Thanks to you both for your valuable opinions and for taking time to respond. Since the new laws on domestic abuse came in (2015), DAL has developed to include financial abuse and coercive control. Financial abuse does not always relate to a divorce issue. Cases between siblings are also common. This particular case is very complicated. I am sorry If I have asked questions in the wrong place. We have been looking at legal advice and a legal professional suggested accountancy services. We are a charity and person centred organisation. We just did a web search for 'accountant financial abuse domestic' and found useful but non-specific info about the role of financial professionals. Thanks for your further insights. With gratitude for all you have provided.

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By taxdigital
25th Apr 2024 08:16

Clearly there are serious legal issues at play here as you start with domestic abuse, and then talk about company finances. I presume you're an accountant or adviser acting for A and are instructed to look after their compliance obligations, accounting, tax etc. May be your client will be looking at engaging two specialist solicitors; one for the domestic abuse/matrimonial issues and the other for corporate law/common law matters. That said to answer your questions on this free forum:

FMJ wrote:

Situation: Client (As) recieves income of 25% from husbands (Bs) Ltd accountancy practice which enables him to pay less higher rate tax.

This appears to be an allegation as opposed to a fact as you may not have access to the husband's or his company's financial affairs.

FMJ wrote:

(A) has never seen the practice accounts and has no idea how much she 'earns'.

1. Is (A) entitled to see these accounts? She believes she is a shareholder. 

If you're querying if your client has the right to inspect the books, the answer is NO,unless your client is a director of the company. In the absence of any paperwork such as share certificate or access to the Register of Members you wouldn't know if she is even a shareholder. Neither it's clear what she has been receiving is even income. So, one for a solicitor specialising in corporate/common law.

FMJ wrote:

2. Before the business was incorporated her sole trader husband (B) used (As) inheritance to pay off unsecured debts that she was unaware of. The inheritance substantially disappeared into the business and was used to fund (Bs) addiction. B has hidden debts of around 200k using inheritance and family money to pay interest.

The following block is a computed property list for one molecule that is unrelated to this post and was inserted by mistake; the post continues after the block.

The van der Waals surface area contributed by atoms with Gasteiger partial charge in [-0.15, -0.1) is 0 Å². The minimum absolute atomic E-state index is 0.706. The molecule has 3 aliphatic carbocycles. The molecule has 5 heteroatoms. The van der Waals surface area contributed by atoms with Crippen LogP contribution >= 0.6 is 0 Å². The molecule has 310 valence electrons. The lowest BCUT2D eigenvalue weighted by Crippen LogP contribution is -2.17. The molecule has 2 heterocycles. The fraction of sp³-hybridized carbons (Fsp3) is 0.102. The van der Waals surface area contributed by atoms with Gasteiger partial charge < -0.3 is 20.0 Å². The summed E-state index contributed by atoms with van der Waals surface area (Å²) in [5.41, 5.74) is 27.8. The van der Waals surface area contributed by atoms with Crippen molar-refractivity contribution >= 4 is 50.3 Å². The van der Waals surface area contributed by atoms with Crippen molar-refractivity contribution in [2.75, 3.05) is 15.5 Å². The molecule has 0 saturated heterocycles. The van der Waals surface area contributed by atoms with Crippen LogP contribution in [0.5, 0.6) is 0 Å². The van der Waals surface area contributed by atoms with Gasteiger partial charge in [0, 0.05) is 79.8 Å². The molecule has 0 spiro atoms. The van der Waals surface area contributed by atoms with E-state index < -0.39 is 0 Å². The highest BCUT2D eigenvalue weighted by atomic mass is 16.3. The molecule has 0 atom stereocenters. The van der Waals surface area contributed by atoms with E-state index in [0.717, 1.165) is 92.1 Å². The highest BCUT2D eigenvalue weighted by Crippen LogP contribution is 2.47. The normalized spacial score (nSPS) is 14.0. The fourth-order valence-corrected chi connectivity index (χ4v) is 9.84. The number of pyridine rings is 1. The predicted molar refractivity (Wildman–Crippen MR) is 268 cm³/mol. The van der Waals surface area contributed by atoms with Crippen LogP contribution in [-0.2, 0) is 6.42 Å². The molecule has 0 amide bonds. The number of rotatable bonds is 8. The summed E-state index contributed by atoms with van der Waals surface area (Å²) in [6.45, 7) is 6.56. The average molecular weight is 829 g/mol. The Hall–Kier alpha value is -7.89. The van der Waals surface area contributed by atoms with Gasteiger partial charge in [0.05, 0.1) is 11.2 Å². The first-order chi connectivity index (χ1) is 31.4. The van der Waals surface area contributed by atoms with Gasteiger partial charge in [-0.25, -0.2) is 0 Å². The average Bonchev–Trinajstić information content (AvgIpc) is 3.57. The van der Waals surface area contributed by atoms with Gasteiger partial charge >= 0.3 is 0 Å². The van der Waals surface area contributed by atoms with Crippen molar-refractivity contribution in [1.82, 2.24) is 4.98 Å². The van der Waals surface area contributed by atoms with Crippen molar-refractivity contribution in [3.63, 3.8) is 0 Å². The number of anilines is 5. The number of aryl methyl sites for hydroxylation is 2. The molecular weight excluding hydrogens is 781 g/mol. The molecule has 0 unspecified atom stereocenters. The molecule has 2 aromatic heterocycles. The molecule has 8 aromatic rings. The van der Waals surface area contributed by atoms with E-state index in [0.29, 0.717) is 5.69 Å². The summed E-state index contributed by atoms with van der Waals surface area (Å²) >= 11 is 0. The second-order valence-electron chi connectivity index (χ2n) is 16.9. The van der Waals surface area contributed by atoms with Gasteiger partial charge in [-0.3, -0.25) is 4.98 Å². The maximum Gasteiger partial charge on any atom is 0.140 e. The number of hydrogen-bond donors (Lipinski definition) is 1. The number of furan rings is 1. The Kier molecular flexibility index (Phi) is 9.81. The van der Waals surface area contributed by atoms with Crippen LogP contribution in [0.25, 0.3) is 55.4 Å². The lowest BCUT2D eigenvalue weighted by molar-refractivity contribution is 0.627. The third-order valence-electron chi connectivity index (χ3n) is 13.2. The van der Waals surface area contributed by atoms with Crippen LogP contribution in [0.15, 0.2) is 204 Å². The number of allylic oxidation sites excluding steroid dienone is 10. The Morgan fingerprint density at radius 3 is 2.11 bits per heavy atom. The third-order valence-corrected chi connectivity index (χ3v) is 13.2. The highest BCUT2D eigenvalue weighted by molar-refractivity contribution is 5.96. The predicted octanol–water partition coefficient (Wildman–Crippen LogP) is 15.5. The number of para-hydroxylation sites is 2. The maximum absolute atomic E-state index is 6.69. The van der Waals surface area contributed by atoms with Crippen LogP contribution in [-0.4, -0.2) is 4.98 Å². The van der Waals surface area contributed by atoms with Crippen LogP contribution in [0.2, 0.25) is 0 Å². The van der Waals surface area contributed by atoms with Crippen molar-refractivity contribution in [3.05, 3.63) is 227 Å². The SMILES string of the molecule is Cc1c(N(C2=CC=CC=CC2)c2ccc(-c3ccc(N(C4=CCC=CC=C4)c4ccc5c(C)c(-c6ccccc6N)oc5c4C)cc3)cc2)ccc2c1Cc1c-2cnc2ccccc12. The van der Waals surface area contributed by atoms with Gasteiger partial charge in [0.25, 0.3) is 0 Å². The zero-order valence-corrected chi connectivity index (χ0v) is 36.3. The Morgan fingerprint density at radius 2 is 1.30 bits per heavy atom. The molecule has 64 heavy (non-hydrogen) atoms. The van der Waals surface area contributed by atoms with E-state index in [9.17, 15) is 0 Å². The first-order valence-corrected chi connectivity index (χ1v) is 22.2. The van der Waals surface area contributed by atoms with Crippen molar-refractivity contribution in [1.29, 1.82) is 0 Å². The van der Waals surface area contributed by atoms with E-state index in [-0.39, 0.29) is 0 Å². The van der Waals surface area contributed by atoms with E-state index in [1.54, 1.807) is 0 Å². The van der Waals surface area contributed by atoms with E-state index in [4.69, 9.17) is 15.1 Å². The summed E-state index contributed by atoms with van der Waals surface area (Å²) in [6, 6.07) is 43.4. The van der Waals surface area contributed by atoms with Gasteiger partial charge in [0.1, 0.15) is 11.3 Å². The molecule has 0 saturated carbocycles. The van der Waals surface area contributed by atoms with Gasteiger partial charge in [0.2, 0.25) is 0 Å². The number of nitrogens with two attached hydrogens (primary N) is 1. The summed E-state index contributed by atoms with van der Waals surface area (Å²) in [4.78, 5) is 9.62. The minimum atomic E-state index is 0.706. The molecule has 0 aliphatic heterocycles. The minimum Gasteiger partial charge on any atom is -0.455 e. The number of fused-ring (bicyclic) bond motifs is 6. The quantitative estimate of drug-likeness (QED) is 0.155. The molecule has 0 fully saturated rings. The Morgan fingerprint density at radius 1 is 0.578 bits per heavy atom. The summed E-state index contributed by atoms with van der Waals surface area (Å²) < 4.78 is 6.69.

This is a serious allegation as it implies theft. Again, one for a solicitor who has specialism in this area.

FMJ wrote:

Can a forensic accountant help with the above situation as B will not disclose information.

A forensic account is no Sherlock Holmes - they need to be instructed by someone. The husband obviously won't do it, and the wife has no authority.

FMJ wrote:

Situation goes back 12 years. B is an ACA and member of the ICAEW. 

ICAEW membership will be in point only if the husband has violated any codes which, going by the OP alone, a reader will find it difficult to comment on.

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By paulwakefield1
25th Apr 2024 08:29

Re Question 1: IF (Note: IF) she is a shareholder, she is entitled to a copy of the accounts (S423, Companies Act 2006).

That is the law. Practicalities may be more awkward.

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By paul.benny
25th Apr 2024 08:54

It's worth contacting CABA. As spouse of an ICAEW member, your client is eligible for all manner of support. They may not be able to address the specifics raised in the post but nonetheless can provide some excellent, often free, support.

Try also the ICAEW ethics helpline. May also be able to provide some pointers on disclosure. If husband has stolen from wife to fund addiction, he may have stolen from clients and there could be other rule breaches. You may be doing other people a favour by raising it.

And one final point. Addictions are an illness rather than a moral failure. Remember that for all he has allegedly done, husband is still another human, entitled to be treated as such.

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By bernard michael
25th Apr 2024 09:59

Definitely legal advice is needed
However and also
I assume checks have been made @ Companies House regarding B's shareholding and the accounts